Meanwhile, you can close any app by clicking the “x” in the top right corner or swiping up or down on it directly on the screen (assuming you have a Chromebook with a touch-enabled display; otherwise, you’ll just make a smudge and look dumb).
11. Do you like to navigate with your trackpad? Make a mental note of the following useful hidden trick: You may launch the Overview interface by swiping up with three fingers on your trackpad from anywhere in the system to see all of your open apps and windows. Then, with three fingers, swipe downward to return to your most recently utilized procedure.
12. When your flexible Chromebook is in tablet mode (with the keyboard detached or swiveled around the back), swiping up from the bottom of the screen reveals your pinned favorites shelf. Swiping up and holding your finger down will open the Overview interface, similar to the existing Android gesture system while swiping up and letting go will return you to your desktop home screen.
13. In tablet mode, you can also use the Overview screen to open two apps side by side in a split-screen arrangement by dragging an app’s thumbnail to the left or right side of the screen. When you see that half of the screen light up, let go, and fill the other half with another active app from the Overview interface or a new app from your launcher. You can use any combination of websites, Chrome apps, Android apps, and even Linux apps to accomplish this (more on those in a moment).
14. Press and hold the black bar in the center of the screen while viewing two apps in split-screen mode, and drag it in either direction to make either side larger or smaller.
15. Do you prefer a faster way to switch between processes, similar to Alt-Tab? That’s also on your Chromebook — literally: Simply press Alt-Tab once to switch between your two most recently used apps or windows, or press and hold Alt-Tab to bring up a quick switching utility that allows you to switch between all of your currently open items.
16. If you ever want to move backward in your Alt-Tab list — from right to left instead of left to right — holding Shift while pressing Alt and Tab will put you in reverse and allow you to complete the task.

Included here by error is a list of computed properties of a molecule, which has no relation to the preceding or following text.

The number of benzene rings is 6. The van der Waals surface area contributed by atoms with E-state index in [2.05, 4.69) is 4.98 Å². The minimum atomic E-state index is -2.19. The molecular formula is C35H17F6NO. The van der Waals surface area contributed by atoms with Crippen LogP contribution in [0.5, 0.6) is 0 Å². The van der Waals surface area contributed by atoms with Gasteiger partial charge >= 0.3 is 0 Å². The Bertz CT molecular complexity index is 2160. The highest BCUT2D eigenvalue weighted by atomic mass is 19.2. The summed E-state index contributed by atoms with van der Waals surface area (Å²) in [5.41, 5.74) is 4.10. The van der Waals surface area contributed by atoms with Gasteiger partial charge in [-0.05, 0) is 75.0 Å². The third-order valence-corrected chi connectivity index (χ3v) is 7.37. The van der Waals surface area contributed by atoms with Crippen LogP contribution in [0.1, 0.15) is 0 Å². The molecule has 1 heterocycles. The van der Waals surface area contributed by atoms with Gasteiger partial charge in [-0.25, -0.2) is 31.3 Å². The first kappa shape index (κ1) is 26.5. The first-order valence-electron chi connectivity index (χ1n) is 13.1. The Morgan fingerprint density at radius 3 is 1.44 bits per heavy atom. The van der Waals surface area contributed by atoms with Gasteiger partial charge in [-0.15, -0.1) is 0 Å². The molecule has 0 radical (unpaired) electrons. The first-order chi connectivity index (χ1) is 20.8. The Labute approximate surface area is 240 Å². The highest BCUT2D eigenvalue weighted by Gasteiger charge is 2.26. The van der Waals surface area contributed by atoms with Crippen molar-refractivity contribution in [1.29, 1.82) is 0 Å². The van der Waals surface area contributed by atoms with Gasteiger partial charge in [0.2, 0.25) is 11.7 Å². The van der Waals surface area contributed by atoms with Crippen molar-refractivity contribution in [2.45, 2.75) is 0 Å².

17. Press Alt and [(left bracket) for the left side and Alt and] (right bracket) for the right side to snap any app or window to the side of your screen. Return the app or window to its default centered position by repeating the command a second time.
By pressing Alt and -, you can minimize an app or window (the minus key). To return the app or window to its previous position, press the same key sequence once more.
19. Press Alt and = to maximize an app or window (the equals key). To return the app to its default centered position, press the same key sequence once more.
20. Consider using Chrome OS’s Virtual Desks feature if you have a tendency to keep a lot of tabs open at once and work on multiple projects at once. Virtual Desks, like Windows and macOS virtual desktop systems, allow you to divide your open apps and windows into separate work environments. By looking for the commands at the top of the Overview screen, you can create new desks or switch between your current desks. Also, any desk can be renamed from its default “Desk 1”-style name by clicking on it and typing whatever you want into the space provided.
21. Create folders within the Chrome OS launcher to help organize your Chromebook’s main app list. All you have to do is click or tap on any app and drag it over the icon of another app. You can then open the folder and give it a name by clicking or tapping on it. And if you ever want to remove an app from a folder, simply click or tap it and drag it out.